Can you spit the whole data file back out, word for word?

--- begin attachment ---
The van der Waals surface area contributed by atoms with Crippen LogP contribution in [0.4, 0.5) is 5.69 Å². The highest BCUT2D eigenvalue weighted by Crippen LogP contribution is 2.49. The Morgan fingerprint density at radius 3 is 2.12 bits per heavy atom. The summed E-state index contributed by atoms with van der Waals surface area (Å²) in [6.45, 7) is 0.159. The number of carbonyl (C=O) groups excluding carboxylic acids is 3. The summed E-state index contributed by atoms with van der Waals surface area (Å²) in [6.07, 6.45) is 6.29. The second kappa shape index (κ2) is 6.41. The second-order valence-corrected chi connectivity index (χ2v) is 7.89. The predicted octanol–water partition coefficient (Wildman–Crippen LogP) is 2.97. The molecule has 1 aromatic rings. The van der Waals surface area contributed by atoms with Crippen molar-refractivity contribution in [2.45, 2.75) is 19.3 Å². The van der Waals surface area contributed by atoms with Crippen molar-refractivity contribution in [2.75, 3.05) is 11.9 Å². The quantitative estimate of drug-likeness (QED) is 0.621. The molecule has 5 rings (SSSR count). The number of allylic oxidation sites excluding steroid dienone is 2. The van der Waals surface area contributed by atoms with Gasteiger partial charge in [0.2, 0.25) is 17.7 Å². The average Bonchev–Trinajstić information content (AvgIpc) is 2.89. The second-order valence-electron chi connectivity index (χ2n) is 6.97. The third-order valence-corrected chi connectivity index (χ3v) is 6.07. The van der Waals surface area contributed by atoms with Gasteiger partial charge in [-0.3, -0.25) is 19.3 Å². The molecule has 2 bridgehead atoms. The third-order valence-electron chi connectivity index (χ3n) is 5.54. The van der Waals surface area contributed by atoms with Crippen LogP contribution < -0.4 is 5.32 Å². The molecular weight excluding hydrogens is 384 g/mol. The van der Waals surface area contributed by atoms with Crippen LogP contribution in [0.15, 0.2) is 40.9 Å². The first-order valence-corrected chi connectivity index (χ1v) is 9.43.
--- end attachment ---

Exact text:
The van der Waals surface area contributed by atoms with Crippen LogP contribution in [0.4, 0.5) is 5.69 Å². The highest BCUT2D eigenvalue weighted by Crippen LogP contribution is 2.49. The Morgan fingerprint density at radius 3 is 2.12 bits per heavy atom. The summed E-state index contributed by atoms with van der Waals surface area (Å²) in [6.45, 7) is 0.159. The number of carbonyl (C=O) groups excluding carboxylic acids is 3. The summed E-state index contributed by atoms with van der Waals surface area (Å²) in [6.07, 6.45) is 6.29. The second kappa shape index (κ2) is 6.41. The second-order valence-corrected chi connectivity index (χ2v) is 7.89. The predicted octanol–water partition coefficient (Wildman–Crippen LogP) is 2.97. The molecule has 1 aromatic rings. The van der Waals surface area contributed by atoms with Crippen molar-refractivity contribution in [2.45, 2.75) is 19.3 Å². The van der Waals surface area contributed by atoms with Crippen molar-refractivity contribution in [2.75, 3.05) is 11.9 Å². The quantitative estimate of drug-likeness (QED) is 0.621. The molecule has 5 rings (SSSR count). The number of allylic oxidation sites excluding steroid dienone is 2. The van der Waals surface area contributed by atoms with Gasteiger partial charge in [0.2, 0.25) is 17.7 Å². The average Bonchev–Trinajstić information content (AvgIpc) is 2.89. The second-order valence-electron chi connectivity index (χ2n) is 6.97. The third-order valence-corrected chi connectivity index (χ3v) is 6.07. The van der Waals surface area contributed by atoms with Gasteiger partial charge in [-0.3, -0.25) is 19.3 Å². The molecule has 2 bridgehead atoms. The third-order valence-electron chi connectivity index (χ3n) is 5.54. The van der Waals surface area contributed by atoms with Crippen LogP contribution < -0.4 is 5.32 Å². The molecular weight excluding hydrogens is 384 g/mol. The van der Waals surface area contributed by atoms with Crippen LogP contribution in [0.15, 0.2) is 40.9 Å². The first-order valence-corrected chi connectivity index (χ1v) is 9.43.